What comes to mind if I say Automated Simulations? Probably nothing, huh? Well, and if I say Epyx?
Probably now most of you start to understand the company we’re talking about. Epyx, originally known as Automated Simulations was one of the oldest companies ever and was formed in 1978, 40 yeasr ago, founded by Jim Connelley and Jon Freeman. At first Epyx was only the name reserved for action games but in 1983 it became the official name of the company.
The first game, released after two months, in December ’78 was Starfleet Orion, credited as one of the first space-themed wargames for PC and, since it was written in BASIC, was quite easy to port on different systems, like Apple II and TRS-80. After 1979 sequel Invasion Orion, Epyx got its first big success with Temple of Apshai which sold the then-astonishing number of 20000 copies. The game was widely considered the best game available on computer and helped Epyx to establish its predominance in the game market. The success of the game led to the release of two sequels, under the name Dunjonquest and the three were re-released in 1985 as Temple of Apshai Trilogy.
The first big change came in 1983 when Freeman left the company following Connelley refusal to update the old BASIC engine. The same year, after the successful games Dragonriders of Pern and Jumpman, even Connelley resigned after the management decided that the future of the company had to be in action games. In 1984 Epyx was credited as the 16th biggest microcomputers software company, after the annus mirabilis 1983.
But that wasn’t the last successful year for the company. In 1984 Epyx released other two huge hits, Impossible Mission and Summer Games which spawned a great number of sequels, some of which became their own series, like California Games.
Epyx made itself a name also in the hardware market, especially for the commodorians since it released the famous Fast Load Cartridge. However hardware was not the priority of the company: a project of a color handheld system, due to the high development costs was canned and the rights were sold to Atari which released it in 1989 as the Lynx.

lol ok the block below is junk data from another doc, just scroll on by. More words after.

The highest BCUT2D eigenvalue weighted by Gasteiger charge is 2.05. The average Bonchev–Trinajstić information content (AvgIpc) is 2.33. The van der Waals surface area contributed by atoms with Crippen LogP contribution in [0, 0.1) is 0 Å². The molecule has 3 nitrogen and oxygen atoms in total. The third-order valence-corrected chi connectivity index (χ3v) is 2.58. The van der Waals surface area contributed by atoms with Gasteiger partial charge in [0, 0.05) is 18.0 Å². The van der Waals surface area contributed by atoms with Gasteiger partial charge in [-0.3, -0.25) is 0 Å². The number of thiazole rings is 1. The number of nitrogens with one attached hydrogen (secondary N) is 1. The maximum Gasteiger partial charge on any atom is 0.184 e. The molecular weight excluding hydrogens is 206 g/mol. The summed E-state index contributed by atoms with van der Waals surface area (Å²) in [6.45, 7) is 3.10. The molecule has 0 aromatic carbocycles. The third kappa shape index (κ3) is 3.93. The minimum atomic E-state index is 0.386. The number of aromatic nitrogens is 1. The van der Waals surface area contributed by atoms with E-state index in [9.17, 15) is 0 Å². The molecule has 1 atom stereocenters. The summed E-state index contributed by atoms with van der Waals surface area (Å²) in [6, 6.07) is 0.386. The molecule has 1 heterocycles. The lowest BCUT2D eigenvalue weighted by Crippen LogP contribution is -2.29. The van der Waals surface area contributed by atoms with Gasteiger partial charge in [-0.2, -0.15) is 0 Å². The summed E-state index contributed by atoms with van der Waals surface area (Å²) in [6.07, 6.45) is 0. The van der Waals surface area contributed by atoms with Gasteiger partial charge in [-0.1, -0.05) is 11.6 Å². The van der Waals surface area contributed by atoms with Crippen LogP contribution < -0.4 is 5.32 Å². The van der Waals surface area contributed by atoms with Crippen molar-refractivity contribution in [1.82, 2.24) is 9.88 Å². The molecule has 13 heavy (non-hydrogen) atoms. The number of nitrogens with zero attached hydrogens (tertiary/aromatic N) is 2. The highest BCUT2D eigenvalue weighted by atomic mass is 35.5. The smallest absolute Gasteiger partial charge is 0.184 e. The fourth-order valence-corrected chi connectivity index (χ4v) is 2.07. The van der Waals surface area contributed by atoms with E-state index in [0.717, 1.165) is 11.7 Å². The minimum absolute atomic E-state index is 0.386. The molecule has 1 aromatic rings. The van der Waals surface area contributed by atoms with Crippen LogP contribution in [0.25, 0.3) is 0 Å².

As it happens to all the big companies that start to make money, even Epyx was involved in litigations. In 1987 Data East sued them for copyright infringement, since the referee of Epyx game World Karate Championship was too similar to that of Data East arcade game Karate Champ. At first the judge ruled in favour of Data East but in the end the Court of Appeal reversed the decision stating also that a teenage boy could tell the difference between the two games.
During those years Epyx relied too much on the sales of its games for the C64, but in 1988 the competition with the NES became difficult to resist and the sales of the ageing home computer dropped; as a result the new games released didn’t hit the market and were less successful than the previous California Games titles. The refuse to start to develop for Nintendo killed Epyx sales; plus the difficulty to finish to develop hardware and software for the upcoming Atari Lynx led Atari to freeze the payments. Epyx was in big troubles and filed for Chapter 11. Between 1988 and 1989 they shrunk to only 20 employees and when they recovered from bankruptcy they only developed games fo the Lynx. In 1993, further shrunk to 8 employees, Epyx sold the rest of the company to Bridgestone Media Group.
Eventually the rights were bought by System 3 which planned to re-released some of the Epyx titles for the next gen consoles; the plan was to revive the California games franchise but as of today the only Epyx game released has been Impossible Mission for Nintendo DS, PlayStation 2, PlayStation 3, PSP and Wii in 2007.